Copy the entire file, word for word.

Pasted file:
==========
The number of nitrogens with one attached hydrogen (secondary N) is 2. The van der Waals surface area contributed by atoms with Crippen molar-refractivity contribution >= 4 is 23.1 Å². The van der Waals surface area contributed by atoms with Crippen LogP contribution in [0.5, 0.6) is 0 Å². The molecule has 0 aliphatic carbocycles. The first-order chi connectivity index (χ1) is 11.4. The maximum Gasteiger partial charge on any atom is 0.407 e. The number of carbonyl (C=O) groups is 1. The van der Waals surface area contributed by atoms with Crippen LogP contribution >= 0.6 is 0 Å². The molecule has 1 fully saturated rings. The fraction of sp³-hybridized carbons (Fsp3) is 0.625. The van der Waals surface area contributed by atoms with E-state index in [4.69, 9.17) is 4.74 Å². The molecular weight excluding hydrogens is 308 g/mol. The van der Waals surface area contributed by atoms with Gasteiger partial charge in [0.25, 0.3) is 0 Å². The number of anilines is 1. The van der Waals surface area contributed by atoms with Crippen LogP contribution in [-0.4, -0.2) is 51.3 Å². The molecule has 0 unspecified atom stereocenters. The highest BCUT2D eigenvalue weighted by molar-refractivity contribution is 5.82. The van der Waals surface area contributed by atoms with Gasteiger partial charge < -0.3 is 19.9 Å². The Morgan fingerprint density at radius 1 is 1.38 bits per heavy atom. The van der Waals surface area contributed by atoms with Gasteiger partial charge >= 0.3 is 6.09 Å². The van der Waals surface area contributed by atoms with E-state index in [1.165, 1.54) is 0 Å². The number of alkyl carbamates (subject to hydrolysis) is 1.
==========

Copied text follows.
The number of nitrogens with one attached hydrogen (secondary N) is 2. The van der Waals surface area contributed by atoms with Crippen molar-refractivity contribution >= 4 is 23.1 Å². The van der Waals surface area contributed by atoms with Crippen LogP contribution in [0.5, 0.6) is 0 Å². The molecule has 0 aliphatic carbocycles. The first-order chi connectivity index (χ1) is 11.4. The maximum Gasteiger partial charge on any atom is 0.407 e. The number of carbonyl (C=O) groups is 1. The van der Waals surface area contributed by atoms with Crippen LogP contribution >= 0.6 is 0 Å². The molecule has 1 fully saturated rings. The fraction of sp³-hybridized carbons (Fsp3) is 0.625. The van der Waals surface area contributed by atoms with E-state index in [4.69, 9.17) is 4.74 Å². The molecular weight excluding hydrogens is 308 g/mol. The van der Waals surface area contributed by atoms with Gasteiger partial charge in [0.25, 0.3) is 0 Å². The number of anilines is 1. The van der Waals surface area contributed by atoms with Crippen LogP contribution in [-0.4, -0.2) is 51.3 Å². The molecule has 0 unspecified atom stereocenters. The highest BCUT2D eigenvalue weighted by molar-refractivity contribution is 5.82. The van der Waals surface area contributed by atoms with Gasteiger partial charge < -0.3 is 19.9 Å². The Morgan fingerprint density at radius 1 is 1.38 bits per heavy atom. The van der Waals surface area contributed by atoms with Gasteiger partial charge >= 0.3 is 6.09 Å². The van der Waals surface area contributed by atoms with E-state index in [1.165, 1.54) is 0 Å². The number of alkyl carbamates (subject to hydrolysis) is 1.